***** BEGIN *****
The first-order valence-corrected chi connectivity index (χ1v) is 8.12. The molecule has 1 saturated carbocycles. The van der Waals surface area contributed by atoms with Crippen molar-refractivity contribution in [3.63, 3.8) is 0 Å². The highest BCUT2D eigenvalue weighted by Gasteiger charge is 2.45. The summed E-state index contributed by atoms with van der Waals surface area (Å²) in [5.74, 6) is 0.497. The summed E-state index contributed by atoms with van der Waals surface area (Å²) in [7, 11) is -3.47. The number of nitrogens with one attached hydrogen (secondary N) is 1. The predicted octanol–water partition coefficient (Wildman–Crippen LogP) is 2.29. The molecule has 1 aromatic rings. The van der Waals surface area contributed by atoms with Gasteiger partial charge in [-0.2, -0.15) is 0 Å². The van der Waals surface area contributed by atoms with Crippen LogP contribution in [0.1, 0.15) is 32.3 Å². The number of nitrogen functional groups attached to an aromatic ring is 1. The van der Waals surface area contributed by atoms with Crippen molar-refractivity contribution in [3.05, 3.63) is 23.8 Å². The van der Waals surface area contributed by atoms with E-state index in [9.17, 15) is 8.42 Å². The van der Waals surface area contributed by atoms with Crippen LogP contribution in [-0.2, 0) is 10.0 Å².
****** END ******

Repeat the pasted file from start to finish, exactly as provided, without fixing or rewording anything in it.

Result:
The first-order valence-corrected chi connectivity index (χ1v) is 8.12. The molecule has 1 saturated carbocycles. The van der Waals surface area contributed by atoms with Crippen molar-refractivity contribution in [3.63, 3.8) is 0 Å². The highest BCUT2D eigenvalue weighted by Gasteiger charge is 2.45. The summed E-state index contributed by atoms with van der Waals surface area (Å²) in [5.74, 6) is 0.497. The summed E-state index contributed by atoms with van der Waals surface area (Å²) in [7, 11) is -3.47. The number of nitrogens with one attached hydrogen (secondary N) is 1. The predicted octanol–water partition coefficient (Wildman–Crippen LogP) is 2.29. The molecule has 1 aromatic rings. The van der Waals surface area contributed by atoms with Gasteiger partial charge in [-0.2, -0.15) is 0 Å². The van der Waals surface area contributed by atoms with Crippen LogP contribution in [0.1, 0.15) is 32.3 Å². The number of nitrogen functional groups attached to an aromatic ring is 1. The van der Waals surface area contributed by atoms with Crippen molar-refractivity contribution in [3.05, 3.63) is 23.8 Å². The van der Waals surface area contributed by atoms with E-state index in [9.17, 15) is 8.42 Å². The van der Waals surface area contributed by atoms with Crippen LogP contribution in [-0.2, 0) is 10.0 Å².